given; but failure over a period o
years to launch an adequate cam
paign of liquor law enforcemen
beginning in governmental Wash
ington and including the entir
country cannot be ignored or for
Succeeding the silent Calvini
Herbert Hoover, aptly described a
"'the Beaver man." Mr. Hoover h
long had a reputation as an eng.
neer and for success in dealin
with wide governmental problem
He comes to the presidency face
not merely by the great task of o
fice but by the even greater nee
of living up to the confidence
millions of American citizens w
look upon him as the strongest fi
ure elected to the presidency sin

Woodrow Wilson.
The contrast between the ingoin
and the retiring presidents eve
now is great. True citizens every
where are hopeful and expectan
that Hoover, party ties forgotte
will be one of the greatest of pres
dents, and in every way an im
provement over the silent M

Music and Drama
THIS AFTERNOON: A Faculty Concert will be given in 11Hi Audi- -
torium by Mr. Banns Pick and Mrs. Mabel Ross Rh ad, beginning
at 4:15 o'cock.
MUSIC AND LIGHT for the story ever to grow old. _
One of the striking features of Briefly the plot is of the "What_
"The Vikings" which the Alumnae l Every Woman Knows" type-that _
Council are reintroducing to Ann husband John is, besides being a
Arbor, shortly is the unique com- damn fool, a little boy hardly-
bination of music with drama to grown up. Every woman knows he
assist in the creation of the effect needs handling. In this show there
Ibsen imagined when he wrote his are two wives, and many men
stirring drama of 'the old "War- fighting for the presidency of a-
riors at Helgeland." The play as piano factory. Mrs. Retiring Pres-
it is read is one of the least popu- ident fixes things up for her suc-
lar of Ibsen's works for, although cessor, with plenty of satire cheer-
in its theme and story it carries ed by comedy lines.
all the music and thunder of Ice- Mimes have secured a more cap-
landic life,the heroic proportions of able cast for the play than was
its characters and the rugged the case with "The Marquise" and
grandeur of their bitter and yet the show should be of considerale
highly emotional life are lost in interest aside from being burglar-!
the drab black and white of print proof good fun. George Johnson
unless the imaginative insight of of Algy fame in "Diplomacy" will
a scholar of Icelandic sagas can play the aspiring Beebe, while
bring them back to life. Eugenie Chapel, a new comer, will
Thomas Wilfred, who with his carry the part of his wife. Jose-
color organ is directing the pro- 'phine Rankin will play Mrs. Kin--
duction, combines to an extraordi- kaid to Arthur Hinkley's President
narily high degree the talents of of the Piano works, and Kenneth _
scholar and artist, and his crea- White, niemorable as the "dirty"
tion of the play should contain all Duke in Lonsdale's "On Approval"?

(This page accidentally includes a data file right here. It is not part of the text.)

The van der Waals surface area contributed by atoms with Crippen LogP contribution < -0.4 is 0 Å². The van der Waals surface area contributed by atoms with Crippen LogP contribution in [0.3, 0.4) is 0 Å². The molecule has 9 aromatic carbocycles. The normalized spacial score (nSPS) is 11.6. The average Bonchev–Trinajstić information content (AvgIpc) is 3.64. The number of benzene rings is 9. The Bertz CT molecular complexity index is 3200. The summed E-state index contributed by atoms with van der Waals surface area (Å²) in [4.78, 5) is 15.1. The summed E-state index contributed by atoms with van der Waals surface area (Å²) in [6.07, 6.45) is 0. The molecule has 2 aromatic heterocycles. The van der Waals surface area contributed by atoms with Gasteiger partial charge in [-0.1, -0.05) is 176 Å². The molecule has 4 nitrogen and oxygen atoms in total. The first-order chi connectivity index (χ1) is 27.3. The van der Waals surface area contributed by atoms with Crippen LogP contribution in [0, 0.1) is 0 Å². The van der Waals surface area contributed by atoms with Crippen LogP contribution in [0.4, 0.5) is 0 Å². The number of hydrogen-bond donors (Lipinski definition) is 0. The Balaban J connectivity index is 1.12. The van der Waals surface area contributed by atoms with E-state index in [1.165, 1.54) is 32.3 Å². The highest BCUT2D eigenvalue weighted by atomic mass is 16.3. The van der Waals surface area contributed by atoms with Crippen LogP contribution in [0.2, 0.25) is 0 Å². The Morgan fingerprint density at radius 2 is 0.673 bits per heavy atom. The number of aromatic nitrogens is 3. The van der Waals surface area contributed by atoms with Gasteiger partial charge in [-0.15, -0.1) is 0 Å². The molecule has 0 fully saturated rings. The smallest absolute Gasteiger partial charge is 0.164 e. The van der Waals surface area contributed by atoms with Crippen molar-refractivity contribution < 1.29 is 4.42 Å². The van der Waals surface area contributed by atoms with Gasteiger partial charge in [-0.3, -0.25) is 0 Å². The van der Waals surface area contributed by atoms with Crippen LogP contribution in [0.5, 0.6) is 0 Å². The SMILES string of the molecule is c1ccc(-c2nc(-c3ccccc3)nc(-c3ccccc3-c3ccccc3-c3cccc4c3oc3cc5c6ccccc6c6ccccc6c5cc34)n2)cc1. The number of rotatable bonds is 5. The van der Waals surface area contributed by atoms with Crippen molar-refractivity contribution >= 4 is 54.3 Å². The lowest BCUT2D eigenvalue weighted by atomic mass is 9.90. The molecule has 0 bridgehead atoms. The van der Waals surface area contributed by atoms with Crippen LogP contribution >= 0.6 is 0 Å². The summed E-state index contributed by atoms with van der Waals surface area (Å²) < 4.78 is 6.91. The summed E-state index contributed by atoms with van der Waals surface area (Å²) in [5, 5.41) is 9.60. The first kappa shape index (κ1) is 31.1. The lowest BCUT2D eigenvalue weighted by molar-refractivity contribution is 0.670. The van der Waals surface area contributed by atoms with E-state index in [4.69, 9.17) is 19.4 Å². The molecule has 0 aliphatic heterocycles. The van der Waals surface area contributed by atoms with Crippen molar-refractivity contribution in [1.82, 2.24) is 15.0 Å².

the dramatic value. that Ibsen vi- last year, will appear as the toast
sioned. Himself a Scandinavian, master. From a critical point of
Wilfred should be able to convey view the chief interest of the pro-.
- the authentic atmospheric back- duction will be in Mlle. Rankin s
ground which gave birth to the I work with her part. The young -
Icelandic folk tales; a thorough lady is an undoubtedly capable
scholar of Ibsen, his interpretation actress as her work before "The
should be an exact translation of Marquise" showed; she should be
Ibsen's ideas; a world-figure in the able to redeem herself from her
Ibsen's ideas. misfortune in that play.
. The play as it stands is written "To The Ladies" will run six
in the conventional four-act form. nights, beginning Monday, and willN
For each scene Wilfred paints the add a Saturday matinee as wis
set with the "living light" of his done in the case of "The Mar -
- Clavilux, while Prof. Moore main- quise."
tains an interpretive background -
of music from the console of the FACULTY CONCERT SERIES
- Frieze Memorial Organ. But with At 4:15 o'clock today Hann Pick
the exit of the actors the drama is will present a recital of cello music-
lifted off the stage boards into an asse yMblRed ins
- . assisted by Mabel Rhead, pianist,
etherealized struggle of symbolic in Hill Auditorium. Mr. Pick has
y. shapes created by the light, with been a member of the faculty of
d the swelling accompaniment, now, the Music Department of the Col-
of the full throated organ until the lege of Literature, Science and the
. struggle is resolved. Arts and of the School of Music
Professor Moore has announced for two years and has been heard
s that the musical score will be com- in concerts in this city on several
f posed in the main of Wagners previous occasions. Before coming
n Overture to the "Flying Dutchman" to Ann Arbor Mr. Pick was solo
which will serve as prelude to Act, cellist of the Philadelphia Sym-
SI; "Ase's Death",from the "Peer phony- Orchestra under Leopold
Gynt Suite" by Grieg for Act ; Stokowski. The. pianistc abilities